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J&J bows out of Horizon bid as Amgen and Sanofi eye cash plays for rare disease drugmaker

The battle to absorb rare disease drugmaker Horizon Therapeutics will be waged with cash.

That was the message from interested bidders Sanofi and Amgen, at least, which issued separate statements this week on the heels of Horizon’s confirmation that buyout interest is booming.

Complying with Irish takeover rules, Amgen alerted the London Stock Exchange Friday that “any offer by Amgen for Horizon is, or is likely to be, solely in cash.” Naturally, the company caveated that there can “be no certainty” an offer will materialize.

Sanofi, too, will pitch its bid “solely in cash,” according to a press release sent out Friday.

Johnson & Johnson’s Janssen unit, also a reported agent in the M&A war for the maker of eye drug Tepezza and gout therapy Krystexxa, had not made a statement as of Friday.

By Saturday the company confirmed in a press release ” it does not intend to make an offer for Horizon.” That said, the J&J unit pointed out that it “reserves the right within the next six months to set aside this statement,” suggesting it could offer a bid in the future.

It remains unclear exactly how much Horizon could make from a sale. In a note Wednesday, Cowen analysts said they think a transaction will take place. They suggested it would be reasonable to expect a minimum per-share price above Horizon’s all-time high of about $120 and potentially closer to Cowen’s price target of $140.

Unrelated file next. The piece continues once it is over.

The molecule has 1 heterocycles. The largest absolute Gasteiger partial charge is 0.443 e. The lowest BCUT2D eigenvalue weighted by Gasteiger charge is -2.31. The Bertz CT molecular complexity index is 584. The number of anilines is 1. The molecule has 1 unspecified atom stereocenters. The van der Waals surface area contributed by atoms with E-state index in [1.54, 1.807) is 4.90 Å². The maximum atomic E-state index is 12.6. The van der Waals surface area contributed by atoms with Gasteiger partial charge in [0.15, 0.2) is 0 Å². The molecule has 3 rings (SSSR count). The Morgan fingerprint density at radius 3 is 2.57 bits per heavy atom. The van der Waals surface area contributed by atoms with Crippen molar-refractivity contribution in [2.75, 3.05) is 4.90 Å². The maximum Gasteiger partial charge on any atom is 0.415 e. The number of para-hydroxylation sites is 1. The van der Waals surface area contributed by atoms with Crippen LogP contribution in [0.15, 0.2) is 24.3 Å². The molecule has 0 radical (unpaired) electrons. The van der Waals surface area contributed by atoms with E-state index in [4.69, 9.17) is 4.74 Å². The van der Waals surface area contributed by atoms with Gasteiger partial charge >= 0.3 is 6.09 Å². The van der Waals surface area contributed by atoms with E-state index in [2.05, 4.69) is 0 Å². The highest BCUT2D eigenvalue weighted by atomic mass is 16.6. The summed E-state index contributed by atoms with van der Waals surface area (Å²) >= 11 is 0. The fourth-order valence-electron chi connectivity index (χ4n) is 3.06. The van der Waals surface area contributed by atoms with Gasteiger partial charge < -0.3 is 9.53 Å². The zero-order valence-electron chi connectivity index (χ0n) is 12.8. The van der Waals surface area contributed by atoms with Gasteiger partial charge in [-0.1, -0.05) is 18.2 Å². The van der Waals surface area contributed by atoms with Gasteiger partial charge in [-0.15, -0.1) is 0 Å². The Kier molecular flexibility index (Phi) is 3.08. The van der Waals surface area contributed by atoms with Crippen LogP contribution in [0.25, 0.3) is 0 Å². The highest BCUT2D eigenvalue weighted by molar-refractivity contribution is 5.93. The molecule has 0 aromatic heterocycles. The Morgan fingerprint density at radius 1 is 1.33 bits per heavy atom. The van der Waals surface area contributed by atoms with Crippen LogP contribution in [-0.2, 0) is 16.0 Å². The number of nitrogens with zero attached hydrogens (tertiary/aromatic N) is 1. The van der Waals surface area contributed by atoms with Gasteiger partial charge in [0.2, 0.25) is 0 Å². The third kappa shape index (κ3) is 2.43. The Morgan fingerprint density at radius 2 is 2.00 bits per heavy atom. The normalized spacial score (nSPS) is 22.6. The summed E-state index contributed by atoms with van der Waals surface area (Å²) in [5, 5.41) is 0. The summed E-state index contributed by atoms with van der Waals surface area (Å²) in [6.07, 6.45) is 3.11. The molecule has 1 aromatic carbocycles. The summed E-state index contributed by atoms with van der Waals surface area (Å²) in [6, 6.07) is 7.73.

Horizon confirmed Tuesday that it had been in “highly preliminary” talks with the trio of Big Pharma suitors. The company cautioned that a deal may not happen in the end, adding that there’s no guarantee a potential bidder would aim to take over the entire company, either.

In making the talks public, Horizon has put pressure on its suitors, thanks to Irish securities rules, which now require Amgen, J&J and Sanofi to decide whether to make an offer by Jan. 10.

Interest in Horizon is likely to center on Tepezza and Krystexxa and—to a lesser extent— neuromyelitis optica spectrum disorder treatment Uplizna, the Cowen team added in its note.

In 2021, Horizon telegraphed its aim to reach peak annual sales of $10 billion, compared with $3.4 billion in 2021.

In early November, the drugmaker raised its peak sales projection for Tepezza by $500 million to more than $4 billion. For peak U.S. sales of Krystexxa, Horizon now expects to garner more than $1.5 billion.